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B. Pseudo-vibrational Cascade in Nitromethane

B. Pseudo-vibrational Cascade in Nitromethane

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Ultrafast IR-Raman Spectroscopy


vibrational excitation continously moving to lower energy, it appeared as

if a vibrational cascade occurred after C–H stretch excitation.

With the Ti:sapphire system, it became possible to see all relevant

VER processes in NM 48. Some representative data are shown in Fig. 14,

where the pumped 3000 cm 1 C–H stretch decays with a 2.6 ps time

constant. C–H stretch excitation is also associated with excitation in the first

overtone of the antisymmetrical C–H bend and the antisymmetrical NO2

stretch. As the C–H stretch decays, energy builds up with a 2.6 ps time

constant in the symmetrical C–H bending and NO2 stretching vibrations at

¾1400 cm 1 , as shown in Fig. 14a. These daughter vibrations decay with

a 15 ps time constant. Looking to lower energy vibrations such as the C–H

Figure 14 IR-Raman data from neat nitromethane (NM), (a) C–H stretch pumped

by the laser decays with 2.6 ps time constant. C–H bending and NO2 stretching

vibrations at ¾1500 cm 1 build up in 2.6 ps and decay in 15 ps. (b) All the lower

frequency vibrations Ä918 cm 1 have a two-part build-up (2.6 and 15 ps) and

decay time constants in the 30–50 ps time range. (From Ref. 96.)

Copyright © 2001 by Taylor & Francis Group, LLC


Iwaki et al.

rock 1100 cm 1 , the C–N stretch 918 cm 1 , and NO2 symmetrical bend

and rock (657 and 480 cm 1 ; omitted for clarity), as seen in Fig. 14b, there

is a two-stage build-up. The first stage occurs with the 2.6 ps decay of the

C–H stretch and the second with the 15 ps decay of the C–H bend and NO2

stretch. These lower energy vibrations subsequently decay with lifetimes in

the 30–50 ps range. A 2.6 ps rise is seen in every vibration of NM other

than the pumped C–H stretch (48).

A level diagram for NM (48) in Fig. 15 provides an overview of

VER and VC in this system. VC occurs in three stages. First the C–H

stretch decay, a fast IVR process, populates every other vibration. Then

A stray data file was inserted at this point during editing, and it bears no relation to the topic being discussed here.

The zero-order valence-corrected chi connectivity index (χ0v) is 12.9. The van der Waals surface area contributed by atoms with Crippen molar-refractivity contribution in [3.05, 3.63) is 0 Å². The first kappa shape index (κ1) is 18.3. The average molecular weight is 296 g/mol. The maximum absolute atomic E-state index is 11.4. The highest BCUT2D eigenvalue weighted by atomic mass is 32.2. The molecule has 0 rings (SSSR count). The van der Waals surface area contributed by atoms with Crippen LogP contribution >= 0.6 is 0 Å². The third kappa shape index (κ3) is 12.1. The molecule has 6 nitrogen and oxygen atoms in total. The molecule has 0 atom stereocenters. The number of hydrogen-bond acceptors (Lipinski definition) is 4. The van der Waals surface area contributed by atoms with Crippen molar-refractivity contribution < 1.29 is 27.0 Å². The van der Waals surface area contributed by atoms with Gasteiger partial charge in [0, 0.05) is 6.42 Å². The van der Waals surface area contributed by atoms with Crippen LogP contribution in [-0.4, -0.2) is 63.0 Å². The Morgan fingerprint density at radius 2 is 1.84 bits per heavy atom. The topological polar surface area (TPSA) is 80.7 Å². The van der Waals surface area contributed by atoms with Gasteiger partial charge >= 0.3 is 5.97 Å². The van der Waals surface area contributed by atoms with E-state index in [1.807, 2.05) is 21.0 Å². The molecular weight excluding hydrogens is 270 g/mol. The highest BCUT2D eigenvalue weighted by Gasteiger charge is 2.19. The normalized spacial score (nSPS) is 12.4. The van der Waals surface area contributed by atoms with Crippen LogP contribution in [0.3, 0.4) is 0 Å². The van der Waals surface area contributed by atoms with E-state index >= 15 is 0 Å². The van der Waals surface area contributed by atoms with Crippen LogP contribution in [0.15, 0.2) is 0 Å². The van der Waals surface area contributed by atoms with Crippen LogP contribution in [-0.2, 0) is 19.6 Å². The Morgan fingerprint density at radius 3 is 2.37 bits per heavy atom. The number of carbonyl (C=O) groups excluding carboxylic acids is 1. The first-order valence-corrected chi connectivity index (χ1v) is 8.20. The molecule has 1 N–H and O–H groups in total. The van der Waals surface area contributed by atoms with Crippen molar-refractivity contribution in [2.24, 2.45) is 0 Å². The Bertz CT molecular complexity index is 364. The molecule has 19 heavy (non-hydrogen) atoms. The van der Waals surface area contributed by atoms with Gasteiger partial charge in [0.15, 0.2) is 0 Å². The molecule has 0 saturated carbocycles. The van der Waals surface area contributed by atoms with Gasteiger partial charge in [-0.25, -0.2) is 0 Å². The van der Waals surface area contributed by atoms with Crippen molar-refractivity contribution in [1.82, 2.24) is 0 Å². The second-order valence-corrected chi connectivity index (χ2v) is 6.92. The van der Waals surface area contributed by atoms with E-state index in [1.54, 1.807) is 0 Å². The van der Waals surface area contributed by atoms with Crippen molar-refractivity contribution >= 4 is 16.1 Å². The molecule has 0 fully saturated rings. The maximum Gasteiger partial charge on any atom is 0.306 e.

the intermediate vibrations decay in 15 ps by populating all lower energy

vibrations. Finally, the longest-lived lower energy vibrations decay into

Figure 15 Energy level diagram showing the three stages of vibrational energy

relaxation of nitromethane (NM) after C–H stretch excitation. The C–H stretch

fundamental and the first overtones of antisymmetrical C–H bend and NO2 stretch

are pumped. In stage 1, this energy is redistributed among all other vibrations with

a 2.6 ps time constant. The population increase in the lowest vibration NO2 is

twice as great as in the others. In stage 2, the intermediate energy vibrations decay

by exciting the lower energy vibrations with a 15 ps time constant. In stage 3, the

lower energy vibrations, which build up in the first two stages, decay in ¾100 ps

by exciting the bath. (From Ref. 48.)

Copyright © 2001 by Taylor & Francis Group, LLC

Ultrafast IR-Raman Spectroscopy


phonons. It was easy to mistake this complicated VC process for a vibrational cascade because in NM, the vibrational lifetimes increase as the

vibrational frequency decreases. Thus, after C–H stretch excitation, the

highest energy vibrations vanish first, the intermediate vibrations vanish

next, and the lowest energy vibrations vanish last. But neither of the first

two processes, which cause the two-stage build-up in the lower vibrations,

would occur in a true vibrational cascade.